Look again at my detail of the Narmer Palette in my preceding post. Narmer and his retinue appear to be marching toward the right, where you can see a line of decapitated enemy soldiers. Of course they're not hovering, but are meant to depict enemy corpses neatly arrayed for the king's inspection.

Careful attention must be paid to how one interprets ancient artwork.

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...I learned that the early Egyptians had rockin' 80s-style perms or possibly Afros. That's awesome.

--Jaylemurph

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This is the lower half of the same pallette from The L's link;

Battlefield_palette.jpg

I might add that these are apparently Asians being captured so if it's alien involvment depicted the story is probably at least second hand.

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Alien or not, that one guy looks to be 'twerking'.

Very fashion forward...

http://en.wikipedia.org/wiki/Twerking

LOL I appreciate the link. As an old fart I didn't even know what "twerking" was.

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L, in your OP you were speculating that the circular form on the fragment of the Battlefield Palette "might be ship or perhaps portal." This was actually the spot on the palette in which cosmetics were to be mixed, such as malachite and galena. Check out this page of Google images to see numerous other examples.

It goes without saying that such palettes were ritual in nature and probably were never actually used to prepare makeup. Nevertheless, cosmetic palettes are abundant in the archaeological record of predynastic Egypt. They're typically nowhere near as elaborate as Narmer's Palette or the Battlefield Palette, but they were both functional and attractive. They could be carved in geometric forms or in the shapes of animals, especially fish and birds.

Back on the subject of anthropomorphic iconography, this was a common practice down through pharaonic history. You see it in objects like the djed pillar, the ankh, and in combinations of icons. In this case you see a djed clutching was scepters and with ankhs hanging from the arms, all surmounting the neb basket. The Battlefield Palette contains no hieroglyphs of which I'm aware, but it was early styles like it which would inspire the personified icons in my list. In the case of my last link all of the icons are separate hieroglyphs which ultimately spell out the pharse "All strength, life, and dominion."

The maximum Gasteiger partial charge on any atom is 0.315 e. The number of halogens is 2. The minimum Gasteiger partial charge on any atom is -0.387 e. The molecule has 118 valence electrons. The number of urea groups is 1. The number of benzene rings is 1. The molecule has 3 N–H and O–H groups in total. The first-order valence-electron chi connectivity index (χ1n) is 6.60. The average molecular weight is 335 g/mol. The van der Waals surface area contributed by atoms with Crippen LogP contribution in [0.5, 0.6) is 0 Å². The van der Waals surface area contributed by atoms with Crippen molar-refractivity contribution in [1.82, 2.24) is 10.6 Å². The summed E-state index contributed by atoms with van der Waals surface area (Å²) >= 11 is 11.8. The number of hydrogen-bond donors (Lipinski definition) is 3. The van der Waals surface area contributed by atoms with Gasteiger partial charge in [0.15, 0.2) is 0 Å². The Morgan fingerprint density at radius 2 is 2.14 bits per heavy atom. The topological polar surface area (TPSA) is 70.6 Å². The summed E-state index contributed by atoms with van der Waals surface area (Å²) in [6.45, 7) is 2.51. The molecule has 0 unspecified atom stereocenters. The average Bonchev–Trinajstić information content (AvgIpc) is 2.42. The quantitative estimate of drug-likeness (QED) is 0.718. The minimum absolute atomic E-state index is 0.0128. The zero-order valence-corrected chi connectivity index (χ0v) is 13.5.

As is always the case, no aliens are involved. :alien:

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Posted (edited)

I agree. The "robots" are not hovering.

If those who do see "hovering" look at the pic Cladking posted earlier, you can see the Lower section of the artifact, which shows how the upper section fits onto it and the feet of the prisoners are on the lower section.

Edited by DieChecker

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I was stuned by this plate due details AE used. Look details on hair. Or their penis.

So these things behind them have had hands, wierd heads and it seems that they were hovering.

And circle isnt my prime concern but in contest could it be portal or ship?

Actually, those penises chatch attention. Could they be John Holmes's ancestors? :lol:

I don't see anywthing weird in this palette, except the abovementioned body parts

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I see I made an error in my earlier post, which is what happens when you don't read other folks' posts carefully enough. In talking about hovering L was referring to the two standards, not the splayed soldiers above the bound prisoners. My apologies. Nevertheless, I think it's obvious the two standards do not represent actual living beings. Instead, they represent a wider and specific group of people: be it from the royal house or a nome of ancient Egypt.

The fact that they don't touch the implied ground line is immaterial. One cannot achieve a working understanding of ancient art by viewing such things through 21st century eyes.

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Posted (edited)

Kmt,

thanks on post. Your link Hunter's Palette doesnt work btw.

I didnt know egyptians have had wide range of standards. And such vivid ones. With hands.

I dont know what to say. For moment I felt I discover something.

All I discover beside various AE standards and that Gauis Marius probably took Egyptian standard.

As it is now (USA) obviously it always feel safe under the eagle (Egypt, Rome)

Drones... :blush:

Edited by the L